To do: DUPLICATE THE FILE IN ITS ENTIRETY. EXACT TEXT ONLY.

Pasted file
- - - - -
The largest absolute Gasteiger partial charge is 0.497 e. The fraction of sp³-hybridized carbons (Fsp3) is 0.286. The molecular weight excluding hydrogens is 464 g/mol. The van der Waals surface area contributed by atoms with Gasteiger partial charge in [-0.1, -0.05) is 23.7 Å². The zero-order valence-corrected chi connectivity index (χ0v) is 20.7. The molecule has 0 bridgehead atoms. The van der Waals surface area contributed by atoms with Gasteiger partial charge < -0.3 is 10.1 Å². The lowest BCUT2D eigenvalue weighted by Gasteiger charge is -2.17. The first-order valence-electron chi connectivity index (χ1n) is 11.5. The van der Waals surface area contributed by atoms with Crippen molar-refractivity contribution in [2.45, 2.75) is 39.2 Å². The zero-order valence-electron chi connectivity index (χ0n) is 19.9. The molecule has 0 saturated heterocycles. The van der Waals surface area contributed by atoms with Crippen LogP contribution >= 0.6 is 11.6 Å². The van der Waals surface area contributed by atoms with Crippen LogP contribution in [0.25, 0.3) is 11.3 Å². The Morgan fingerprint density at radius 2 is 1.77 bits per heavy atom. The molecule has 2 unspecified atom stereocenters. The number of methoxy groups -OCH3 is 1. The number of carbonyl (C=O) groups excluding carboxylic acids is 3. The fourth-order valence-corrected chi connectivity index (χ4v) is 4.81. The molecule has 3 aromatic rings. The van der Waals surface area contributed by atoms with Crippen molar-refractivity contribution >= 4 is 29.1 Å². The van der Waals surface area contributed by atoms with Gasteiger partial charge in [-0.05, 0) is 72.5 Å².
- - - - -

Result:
The largest absolute Gasteiger partial charge is 0.497 e. The fraction of sp³-hybridized carbons (Fsp3) is 0.286. The molecular weight excluding hydrogens is 464 g/mol. The van der Waals surface area contributed by atoms with Gasteiger partial charge in [-0.1, -0.05) is 23.7 Å². The zero-order valence-corrected chi connectivity index (χ0v) is 20.7. The molecule has 0 bridgehead atoms. The van der Waals surface area contributed by atoms with Gasteiger partial charge < -0.3 is 10.1 Å². The lowest BCUT2D eigenvalue weighted by Gasteiger charge is -2.17. The first-order valence-electron chi connectivity index (χ1n) is 11.5. The van der Waals surface area contributed by atoms with Crippen molar-refractivity contribution in [2.45, 2.75) is 39.2 Å². The zero-order valence-electron chi connectivity index (χ0n) is 19.9. The molecule has 0 saturated heterocycles. The van der Waals surface area contributed by atoms with Crippen LogP contribution >= 0.6 is 11.6 Å². The van der Waals surface area contributed by atoms with Crippen LogP contribution in [0.25, 0.3) is 11.3 Å². The Morgan fingerprint density at radius 2 is 1.77 bits per heavy atom. The molecule has 2 unspecified atom stereocenters. The number of methoxy groups -OCH3 is 1. The number of carbonyl (C=O) groups excluding carboxylic acids is 3. The fourth-order valence-corrected chi connectivity index (χ4v) is 4.81. The molecule has 3 aromatic rings. The van der Waals surface area contributed by atoms with Crippen molar-refractivity contribution >= 4 is 29.1 Å². The van der Waals surface area contributed by atoms with Gasteiger partial charge in [-0.05, 0) is 72.5 Å².